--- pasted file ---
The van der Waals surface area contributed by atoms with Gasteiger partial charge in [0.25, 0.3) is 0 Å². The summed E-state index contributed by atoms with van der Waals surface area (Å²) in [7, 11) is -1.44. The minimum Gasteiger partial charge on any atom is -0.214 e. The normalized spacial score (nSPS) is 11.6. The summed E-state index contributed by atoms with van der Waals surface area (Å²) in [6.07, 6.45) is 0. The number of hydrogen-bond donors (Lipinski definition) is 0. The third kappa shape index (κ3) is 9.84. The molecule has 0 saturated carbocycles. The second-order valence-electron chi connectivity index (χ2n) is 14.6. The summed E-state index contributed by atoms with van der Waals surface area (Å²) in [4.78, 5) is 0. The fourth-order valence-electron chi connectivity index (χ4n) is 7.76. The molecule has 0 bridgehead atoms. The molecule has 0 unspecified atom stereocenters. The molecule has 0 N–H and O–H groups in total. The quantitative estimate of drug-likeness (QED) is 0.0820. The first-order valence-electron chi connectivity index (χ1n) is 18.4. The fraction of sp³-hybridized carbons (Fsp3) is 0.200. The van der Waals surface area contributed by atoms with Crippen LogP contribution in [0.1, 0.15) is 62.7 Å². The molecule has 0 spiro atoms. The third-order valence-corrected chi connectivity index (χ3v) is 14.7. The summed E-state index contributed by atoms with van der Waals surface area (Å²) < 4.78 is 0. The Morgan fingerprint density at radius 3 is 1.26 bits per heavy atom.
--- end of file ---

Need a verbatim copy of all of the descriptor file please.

The van der Waals surface area contributed by atoms with Gasteiger partial charge in [0.25, 0.3) is 0 Å². The summed E-state index contributed by atoms with van der Waals surface area (Å²) in [7, 11) is -1.44. The minimum Gasteiger partial charge on any atom is -0.214 e. The normalized spacial score (nSPS) is 11.6. The summed E-state index contributed by atoms with van der Waals surface area (Å²) in [6.07, 6.45) is 0. The number of hydrogen-bond donors (Lipinski definition) is 0. The third kappa shape index (κ3) is 9.84. The molecule has 0 saturated carbocycles. The second-order valence-electron chi connectivity index (χ2n) is 14.6. The summed E-state index contributed by atoms with van der Waals surface area (Å²) in [4.78, 5) is 0. The fourth-order valence-electron chi connectivity index (χ4n) is 7.76. The molecule has 0 bridgehead atoms. The molecule has 0 unspecified atom stereocenters. The molecule has 0 N–H and O–H groups in total. The quantitative estimate of drug-likeness (QED) is 0.0820. The first-order valence-electron chi connectivity index (χ1n) is 18.4. The fraction of sp³-hybridized carbons (Fsp3) is 0.200. The van der Waals surface area contributed by atoms with Crippen LogP contribution in [0.1, 0.15) is 62.7 Å². The molecule has 0 spiro atoms. The third-order valence-corrected chi connectivity index (χ3v) is 14.7. The summed E-state index contributed by atoms with van der Waals surface area (Å²) < 4.78 is 0. The Morgan fingerprint density at radius 3 is 1.26 bits per heavy atom.